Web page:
Nowadays, the relatively small size of fungal mitogenomes allows their robust study as an entity, especially with massively parallel sequencing platforms [175,176]. Currently, 653 fungal mitogenomes are available in the GenBank database with a large portion representing plant pathogenic species. Fungal mitogenomes vary widely in size, structure and in the content and order of their genes [174,175,177]. Most of them tend to be AT-rich and can exist in either linear or circular form [174]. Fungal mitogenomes range from 19 to over 200 kbs [178,179], however fungi in the Neocallimastigales order have completely lost their mitochondrial genome [174]. Fungi can exhibit a diverse inheritance models: uniparental, biparental, and a mixture of both [180,181,182,183].
In general, fungal mitogenomes usually contain 14 protein-encoded genes: (i) atp6, atp8, atp9 (encoding subunits of ATP synthase), cob (encoding cytochrome b), cox1-3 (encoding cytochrome oxidase subunits), nad1-6, and nad4L (encoding the NADH dehydrogenase subunits), which are all implicated in oxidative phosphorylation and the production of ATP; (ii) two genes of rRNA (rns and rnl) and a gene (rps3) are responsible for the translation and the composition of the small and large subunits of the mitochondrial ribosome; and (iii) a set of genes (trn) for tRNAs (ranging from 8–24) [174,177]. They also contain a variable number of self-splicing introns which are partial ribozymes. Group I introns typically found in fungi harbor homing endonucleases (HEGs) with LAGLIDADG and GIY-YIG motifs, which can promote their mobility among different lineages. Less common in fungi, group II introns usually contain reverse transcriptases. Homing endonucleases and transcriptases are selfish because they pose no obvious value to their host genomes [174,184,185,186,187].
Fungi exhibit remarkable variation in intron content [187], which can also be observed in plant pathogens. The Fusarium proliferatum mitogenome, for example, contains only a single intron [188], which is in contrast to R. solani which contains dozens of introns [179]. In addition, at the population or even strain level, these fungi can differ in intron content [189,190]. However, the same introns may also be found in evolutionarily distant lineages and their widespread distribution in fungi may be due to the intron-rich progenitor from which extensive intron loss has occurred [187,189]. In addition to intron loss, the infective nature of HEGs is believed to cause the observed variation in the intron content between different lineages. It should also be noted that exploration of the history of introns and associated HEGs across organisms is rather challenging for researchers, mostly because of the difficulty in detecting their gain and loss events in fungi [189,191].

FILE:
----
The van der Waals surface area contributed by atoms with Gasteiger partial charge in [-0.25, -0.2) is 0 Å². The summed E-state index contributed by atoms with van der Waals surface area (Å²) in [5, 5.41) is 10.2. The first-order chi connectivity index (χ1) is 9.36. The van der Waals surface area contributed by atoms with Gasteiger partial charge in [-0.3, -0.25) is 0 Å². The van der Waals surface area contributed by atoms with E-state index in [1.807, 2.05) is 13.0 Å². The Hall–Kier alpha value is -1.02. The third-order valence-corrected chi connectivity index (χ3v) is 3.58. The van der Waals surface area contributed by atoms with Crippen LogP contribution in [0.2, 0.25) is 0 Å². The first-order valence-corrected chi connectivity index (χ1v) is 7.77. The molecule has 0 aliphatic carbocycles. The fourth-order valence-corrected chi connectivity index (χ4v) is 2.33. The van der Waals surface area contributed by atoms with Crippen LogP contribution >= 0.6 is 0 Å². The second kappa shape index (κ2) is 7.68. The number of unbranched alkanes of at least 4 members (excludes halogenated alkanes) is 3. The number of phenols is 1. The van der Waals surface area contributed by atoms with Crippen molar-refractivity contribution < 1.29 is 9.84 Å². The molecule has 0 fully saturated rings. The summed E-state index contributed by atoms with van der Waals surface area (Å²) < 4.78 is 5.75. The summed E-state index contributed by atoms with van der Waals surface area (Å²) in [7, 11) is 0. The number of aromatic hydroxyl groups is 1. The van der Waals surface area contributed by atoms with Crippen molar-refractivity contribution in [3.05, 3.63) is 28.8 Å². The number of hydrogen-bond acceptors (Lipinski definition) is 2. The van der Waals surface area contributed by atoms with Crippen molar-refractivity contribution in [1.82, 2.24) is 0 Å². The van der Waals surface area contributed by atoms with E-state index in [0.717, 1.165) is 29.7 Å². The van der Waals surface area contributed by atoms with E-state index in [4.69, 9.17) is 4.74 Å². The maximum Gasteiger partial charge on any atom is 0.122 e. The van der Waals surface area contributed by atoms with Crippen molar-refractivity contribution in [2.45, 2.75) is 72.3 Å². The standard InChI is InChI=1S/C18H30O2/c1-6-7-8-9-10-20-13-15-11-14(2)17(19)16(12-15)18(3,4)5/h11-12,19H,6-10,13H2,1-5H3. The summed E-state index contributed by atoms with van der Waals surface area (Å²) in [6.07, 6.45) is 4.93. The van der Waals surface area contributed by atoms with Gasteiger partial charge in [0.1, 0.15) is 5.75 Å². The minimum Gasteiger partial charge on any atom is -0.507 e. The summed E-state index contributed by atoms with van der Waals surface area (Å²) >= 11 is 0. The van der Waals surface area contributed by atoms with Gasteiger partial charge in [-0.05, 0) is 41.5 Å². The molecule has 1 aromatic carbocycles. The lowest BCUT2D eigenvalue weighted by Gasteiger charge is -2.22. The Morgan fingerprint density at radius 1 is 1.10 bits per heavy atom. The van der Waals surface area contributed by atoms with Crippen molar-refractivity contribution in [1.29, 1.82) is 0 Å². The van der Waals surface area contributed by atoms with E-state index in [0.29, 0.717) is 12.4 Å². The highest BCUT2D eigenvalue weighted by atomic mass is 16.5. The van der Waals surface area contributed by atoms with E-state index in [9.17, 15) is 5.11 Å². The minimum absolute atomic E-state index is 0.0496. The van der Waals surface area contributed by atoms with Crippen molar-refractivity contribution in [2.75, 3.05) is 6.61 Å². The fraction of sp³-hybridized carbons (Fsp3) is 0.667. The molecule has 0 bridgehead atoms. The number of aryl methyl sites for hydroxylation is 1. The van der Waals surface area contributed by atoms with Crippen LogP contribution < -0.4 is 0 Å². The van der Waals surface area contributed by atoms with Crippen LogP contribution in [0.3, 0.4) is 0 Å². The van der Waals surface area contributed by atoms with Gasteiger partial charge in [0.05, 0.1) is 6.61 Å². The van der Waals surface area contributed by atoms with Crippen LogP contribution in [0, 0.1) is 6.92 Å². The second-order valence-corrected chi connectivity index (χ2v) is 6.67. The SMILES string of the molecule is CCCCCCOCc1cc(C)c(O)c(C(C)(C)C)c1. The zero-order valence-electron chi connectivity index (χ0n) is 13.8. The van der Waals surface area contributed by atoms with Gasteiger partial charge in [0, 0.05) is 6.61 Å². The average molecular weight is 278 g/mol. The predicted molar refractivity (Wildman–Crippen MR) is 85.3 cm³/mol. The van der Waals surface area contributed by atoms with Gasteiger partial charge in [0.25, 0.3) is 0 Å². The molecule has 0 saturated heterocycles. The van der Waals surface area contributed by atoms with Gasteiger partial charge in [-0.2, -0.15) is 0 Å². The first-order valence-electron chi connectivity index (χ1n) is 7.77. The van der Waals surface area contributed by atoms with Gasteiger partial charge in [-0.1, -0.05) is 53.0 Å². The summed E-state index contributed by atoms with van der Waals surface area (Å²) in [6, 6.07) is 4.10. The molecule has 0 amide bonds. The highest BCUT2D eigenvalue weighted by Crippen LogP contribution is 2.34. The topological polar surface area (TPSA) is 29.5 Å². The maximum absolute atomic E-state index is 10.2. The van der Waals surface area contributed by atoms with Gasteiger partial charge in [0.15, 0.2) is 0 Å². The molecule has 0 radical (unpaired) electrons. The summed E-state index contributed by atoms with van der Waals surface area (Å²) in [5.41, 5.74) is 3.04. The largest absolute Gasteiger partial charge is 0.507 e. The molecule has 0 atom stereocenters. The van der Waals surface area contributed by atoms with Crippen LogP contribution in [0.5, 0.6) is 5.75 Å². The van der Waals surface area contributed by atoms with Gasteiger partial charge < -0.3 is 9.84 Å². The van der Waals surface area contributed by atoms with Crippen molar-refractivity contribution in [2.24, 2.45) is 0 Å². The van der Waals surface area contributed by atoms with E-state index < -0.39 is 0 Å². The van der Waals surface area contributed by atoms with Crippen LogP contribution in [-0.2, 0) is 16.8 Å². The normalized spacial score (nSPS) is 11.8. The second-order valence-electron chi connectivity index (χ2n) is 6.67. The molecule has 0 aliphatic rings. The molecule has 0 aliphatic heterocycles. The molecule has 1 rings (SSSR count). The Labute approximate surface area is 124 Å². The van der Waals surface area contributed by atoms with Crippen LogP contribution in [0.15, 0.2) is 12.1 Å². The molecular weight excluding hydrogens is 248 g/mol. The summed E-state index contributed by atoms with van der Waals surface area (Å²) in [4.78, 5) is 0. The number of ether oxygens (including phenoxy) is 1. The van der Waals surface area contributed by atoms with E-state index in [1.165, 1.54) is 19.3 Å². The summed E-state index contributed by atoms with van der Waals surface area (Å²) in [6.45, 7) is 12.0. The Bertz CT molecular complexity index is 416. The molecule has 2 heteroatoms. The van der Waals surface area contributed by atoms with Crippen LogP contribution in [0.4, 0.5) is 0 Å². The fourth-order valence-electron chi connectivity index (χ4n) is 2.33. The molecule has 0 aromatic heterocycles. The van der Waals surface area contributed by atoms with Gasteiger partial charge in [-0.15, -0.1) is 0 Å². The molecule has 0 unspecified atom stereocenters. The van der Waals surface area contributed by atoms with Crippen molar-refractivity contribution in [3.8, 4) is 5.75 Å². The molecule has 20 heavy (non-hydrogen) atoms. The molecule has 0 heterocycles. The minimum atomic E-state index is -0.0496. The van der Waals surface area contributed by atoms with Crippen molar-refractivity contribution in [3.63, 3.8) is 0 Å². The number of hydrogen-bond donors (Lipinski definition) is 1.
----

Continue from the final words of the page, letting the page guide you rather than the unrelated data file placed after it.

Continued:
Currently, only 20 oomycete mitogenomes are available in the GenBank database with a significant portion representing plant pathogenic species. In this group of plant pathogens, both size and genetic structure of mitogenomes have been proven to be highly variable, from approximately 37 kb for Phytophthora infestans to the largest around 60 kb mitogenomes of Pythium spp. In contrast to fungi, mitogenomes of oomycetes lack introns, and the large inverted repeats which accumulate are the largest contributor to mitogenome size variation, especially in mitogenomes of Pythium spp. Yuan et al. (2017) [192] showed that the ancestral expansion of inverted repeats resulted in gene duplication in the Pythiales and Saprolegniales compared with the Peronosporales. It has been indicated that whole mitogenome analysis appears to provide a view of the evolutionary history and phylogeography of the oomycetes and a comparison of sequence data from herbaria and living organisms can detect evolutionary events leading to the divergence of this important group of pathogens [192,193].

5. Targeting mtDNA Improves Detection and Quantification of Plant Pathogenic Fungi and Oomycetes

The demand for highly sensitive detection of pathogens has become an important issue in recent years [46,194]. Targeting mtDNA seems an ideal solution, mainly due to the multi-copy nature of mtDNA in eukaryotic cells [174,195,196].
Mitochondrial-based qPCR (mtqPCR) methods were developed and used to detect Aspergillus fumigatus in serum [197], bronchoalveolar lavage fluids, and tissue biopsy specimens [198]. The analytical sensitivity of the assay was one A. fumigatus conidium per reaction [198]. It has been demonstrated that mt-based detection of A. fumigatus in patients with risk factors for invasive aspergillosis showed lower LOD than other multi-copy rDNA assays [199].